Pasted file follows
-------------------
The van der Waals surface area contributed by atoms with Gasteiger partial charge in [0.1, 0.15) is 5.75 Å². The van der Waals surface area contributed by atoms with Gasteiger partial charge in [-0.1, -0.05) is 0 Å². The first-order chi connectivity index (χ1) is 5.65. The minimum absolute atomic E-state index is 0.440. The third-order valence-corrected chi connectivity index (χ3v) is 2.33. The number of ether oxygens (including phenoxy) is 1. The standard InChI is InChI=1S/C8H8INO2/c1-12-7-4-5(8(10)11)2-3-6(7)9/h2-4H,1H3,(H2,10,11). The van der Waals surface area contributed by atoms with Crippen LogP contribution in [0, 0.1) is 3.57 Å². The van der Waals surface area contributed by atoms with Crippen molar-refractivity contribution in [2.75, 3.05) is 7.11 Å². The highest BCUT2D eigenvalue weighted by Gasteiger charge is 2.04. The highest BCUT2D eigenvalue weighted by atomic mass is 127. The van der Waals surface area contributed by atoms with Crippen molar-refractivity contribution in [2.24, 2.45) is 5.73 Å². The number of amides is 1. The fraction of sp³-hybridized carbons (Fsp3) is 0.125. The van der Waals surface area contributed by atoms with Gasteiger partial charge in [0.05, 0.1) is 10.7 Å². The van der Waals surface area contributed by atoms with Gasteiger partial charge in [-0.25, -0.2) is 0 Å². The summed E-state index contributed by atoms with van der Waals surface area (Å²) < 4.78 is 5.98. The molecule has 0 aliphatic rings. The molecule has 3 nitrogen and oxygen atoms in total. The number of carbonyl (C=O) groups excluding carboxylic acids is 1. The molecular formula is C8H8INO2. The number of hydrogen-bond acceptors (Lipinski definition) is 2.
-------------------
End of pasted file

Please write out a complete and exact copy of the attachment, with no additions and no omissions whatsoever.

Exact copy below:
The van der Waals surface area contributed by atoms with Gasteiger partial charge in [0.1, 0.15) is 5.75 Å². The van der Waals surface area contributed by atoms with Gasteiger partial charge in [-0.1, -0.05) is 0 Å². The first-order chi connectivity index (χ1) is 5.65. The minimum absolute atomic E-state index is 0.440. The third-order valence-corrected chi connectivity index (χ3v) is 2.33. The number of ether oxygens (including phenoxy) is 1. The standard InChI is InChI=1S/C8H8INO2/c1-12-7-4-5(8(10)11)2-3-6(7)9/h2-4H,1H3,(H2,10,11). The van der Waals surface area contributed by atoms with Crippen LogP contribution in [0, 0.1) is 3.57 Å². The van der Waals surface area contributed by atoms with Crippen molar-refractivity contribution in [2.75, 3.05) is 7.11 Å². The highest BCUT2D eigenvalue weighted by Gasteiger charge is 2.04. The highest BCUT2D eigenvalue weighted by atomic mass is 127. The van der Waals surface area contributed by atoms with Crippen molar-refractivity contribution in [2.24, 2.45) is 5.73 Å². The number of amides is 1. The fraction of sp³-hybridized carbons (Fsp3) is 0.125. The van der Waals surface area contributed by atoms with Gasteiger partial charge in [0.05, 0.1) is 10.7 Å². The van der Waals surface area contributed by atoms with Gasteiger partial charge in [-0.25, -0.2) is 0 Å². The summed E-state index contributed by atoms with van der Waals surface area (Å²) < 4.78 is 5.98. The molecule has 0 aliphatic rings. The molecule has 3 nitrogen and oxygen atoms in total. The number of carbonyl (C=O) groups excluding carboxylic acids is 1. The molecular formula is C8H8INO2. The number of hydrogen-bond acceptors (Lipinski definition) is 2.